Nor were the banks capable of providing mortgages for council tenants on the scale required by the Right to Buy scheme. At this time the banks were not real players in the mortgage industry. Insofar as they were involved at all it was in the small rarified sector of the high-end housing market.
And yet, the Right to Buy policy was arguably the most significant success of the Thatcher legacy – a success despite the initial opposition and extensive obstruction by Labour at Westminster and in local government (covered in a previous article in this series). The question that needs answering is how was this significant social engineering feat funded if it wasn’t primarily through the building societies or the banks?
An obvious source for such funds would have been central government but the Government of the day had been elected on the basis of a commitment to “balancing the budget”. Reducing the Public Borrowing Requirement was one of Geoffrey Howe’s prime targets in his first budget as Conservative Chancellor in June 1979 and at the time:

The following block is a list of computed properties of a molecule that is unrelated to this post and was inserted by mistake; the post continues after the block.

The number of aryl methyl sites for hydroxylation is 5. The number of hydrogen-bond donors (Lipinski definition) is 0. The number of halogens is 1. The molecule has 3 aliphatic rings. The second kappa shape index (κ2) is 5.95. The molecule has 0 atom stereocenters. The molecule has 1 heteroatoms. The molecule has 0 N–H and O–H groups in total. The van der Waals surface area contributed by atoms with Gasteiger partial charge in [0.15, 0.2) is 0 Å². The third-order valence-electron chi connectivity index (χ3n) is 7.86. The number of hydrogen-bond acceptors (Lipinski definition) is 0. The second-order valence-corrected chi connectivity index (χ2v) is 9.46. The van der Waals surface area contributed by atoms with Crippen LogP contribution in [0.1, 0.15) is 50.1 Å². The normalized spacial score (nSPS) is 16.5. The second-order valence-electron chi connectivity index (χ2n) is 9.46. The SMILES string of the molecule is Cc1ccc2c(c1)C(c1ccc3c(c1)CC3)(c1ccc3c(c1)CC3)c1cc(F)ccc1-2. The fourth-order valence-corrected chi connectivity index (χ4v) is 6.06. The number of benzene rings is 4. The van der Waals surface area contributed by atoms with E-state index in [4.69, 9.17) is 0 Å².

“Government expenditure plans provide for a reduction in public expenditure housing in England from £4.256 million in 1980-81 to £2.230 million in 1983-84, a 47.6% reduction. Similar cuts are to be made in Wales and Scotland, so that, as the House of Commons Environment Committee (1981) pointed out, housing expenditure will only account for 2.9% of total public expenditure in 1983-84, but accounted for 5.4% in 1980-81. The planned reduction in housing expenditure is thus a major feature of the government’s medium-term financial strategy.” (Housing Policies in the United Kingdom, by Danuta Jachniak. Published in Built Environment, Vol. 8, No. 1., 1982, p.7).
This made it impossible for the Government to take any active part in the direct provision of mortgages to finance the Right to Buy scheme. Instead, the Government restricted its activities in this regard to one in which it sought to cajole and entice the established sources of such funds – the building societies and the banks – to increase their efforts in this area.
Building societies and banks as suppliers of Right to Buy mortgages.